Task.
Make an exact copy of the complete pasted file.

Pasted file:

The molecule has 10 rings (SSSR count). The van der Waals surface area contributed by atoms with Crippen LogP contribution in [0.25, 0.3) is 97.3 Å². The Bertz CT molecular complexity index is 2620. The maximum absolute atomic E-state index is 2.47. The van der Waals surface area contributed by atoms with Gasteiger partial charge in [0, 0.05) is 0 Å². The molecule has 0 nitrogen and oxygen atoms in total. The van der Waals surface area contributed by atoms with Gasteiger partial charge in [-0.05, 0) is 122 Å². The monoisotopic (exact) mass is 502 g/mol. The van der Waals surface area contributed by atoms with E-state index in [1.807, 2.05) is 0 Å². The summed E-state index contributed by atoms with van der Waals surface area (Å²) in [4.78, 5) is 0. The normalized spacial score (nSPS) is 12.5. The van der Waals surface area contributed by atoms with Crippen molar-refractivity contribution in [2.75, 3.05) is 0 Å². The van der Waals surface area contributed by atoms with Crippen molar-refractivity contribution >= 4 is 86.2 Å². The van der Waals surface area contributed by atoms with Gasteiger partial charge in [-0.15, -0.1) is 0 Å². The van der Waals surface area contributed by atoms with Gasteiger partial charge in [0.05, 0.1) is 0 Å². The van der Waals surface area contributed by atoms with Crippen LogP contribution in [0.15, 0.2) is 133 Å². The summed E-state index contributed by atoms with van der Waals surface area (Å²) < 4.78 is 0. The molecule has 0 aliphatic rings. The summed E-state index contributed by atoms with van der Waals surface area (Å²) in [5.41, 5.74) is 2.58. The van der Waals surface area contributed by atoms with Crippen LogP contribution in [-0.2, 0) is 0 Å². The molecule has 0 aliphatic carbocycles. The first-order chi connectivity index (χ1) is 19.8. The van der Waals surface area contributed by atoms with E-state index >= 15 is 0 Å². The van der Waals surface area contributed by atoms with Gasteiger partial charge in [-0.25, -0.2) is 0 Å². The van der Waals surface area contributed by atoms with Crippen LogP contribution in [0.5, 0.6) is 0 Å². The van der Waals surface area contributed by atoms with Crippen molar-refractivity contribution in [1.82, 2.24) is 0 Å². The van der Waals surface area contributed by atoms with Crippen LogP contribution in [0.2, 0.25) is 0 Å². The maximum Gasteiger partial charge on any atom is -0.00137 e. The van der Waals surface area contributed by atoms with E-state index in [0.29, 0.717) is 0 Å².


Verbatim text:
The molecule has 10 rings (SSSR count). The van der Waals surface area contributed by atoms with Crippen LogP contribution in [0.25, 0.3) is 97.3 Å². The Bertz CT molecular complexity index is 2620. The maximum absolute atomic E-state index is 2.47. The van der Waals surface area contributed by atoms with Gasteiger partial charge in [0, 0.05) is 0 Å². The molecule has 0 nitrogen and oxygen atoms in total. The van der Waals surface area contributed by atoms with Gasteiger partial charge in [-0.05, 0) is 122 Å². The monoisotopic (exact) mass is 502 g/mol. The van der Waals surface area contributed by atoms with E-state index in [1.807, 2.05) is 0 Å². The summed E-state index contributed by atoms with van der Waals surface area (Å²) in [4.78, 5) is 0. The normalized spacial score (nSPS) is 12.5. The van der Waals surface area contributed by atoms with Crippen molar-refractivity contribution in [2.75, 3.05) is 0 Å². The van der Waals surface area contributed by atoms with Crippen molar-refractivity contribution >= 4 is 86.2 Å². The van der Waals surface area contributed by atoms with Gasteiger partial charge in [-0.15, -0.1) is 0 Å². The van der Waals surface area contributed by atoms with Gasteiger partial charge in [0.05, 0.1) is 0 Å². The van der Waals surface area contributed by atoms with Crippen LogP contribution in [0.15, 0.2) is 133 Å². The summed E-state index contributed by atoms with van der Waals surface area (Å²) < 4.78 is 0. The molecule has 0 aliphatic rings. The summed E-state index contributed by atoms with van der Waals surface area (Å²) in [5.41, 5.74) is 2.58. The van der Waals surface area contributed by atoms with Crippen LogP contribution in [-0.2, 0) is 0 Å². The molecule has 0 aliphatic carbocycles. The first-order chi connectivity index (χ1) is 19.8. The van der Waals surface area contributed by atoms with E-state index >= 15 is 0 Å². The van der Waals surface area contributed by atoms with Gasteiger partial charge in [-0.25, -0.2) is 0 Å². The van der Waals surface area contributed by atoms with Crippen LogP contribution in [0.5, 0.6) is 0 Å². The van der Waals surface area contributed by atoms with Crippen molar-refractivity contribution in [1.82, 2.24) is 0 Å². The van der Waals surface area contributed by atoms with Crippen LogP contribution in [0.2, 0.25) is 0 Å². The maximum Gasteiger partial charge on any atom is -0.00137 e. The van der Waals surface area contributed by atoms with E-state index in [0.29, 0.717) is 0 Å².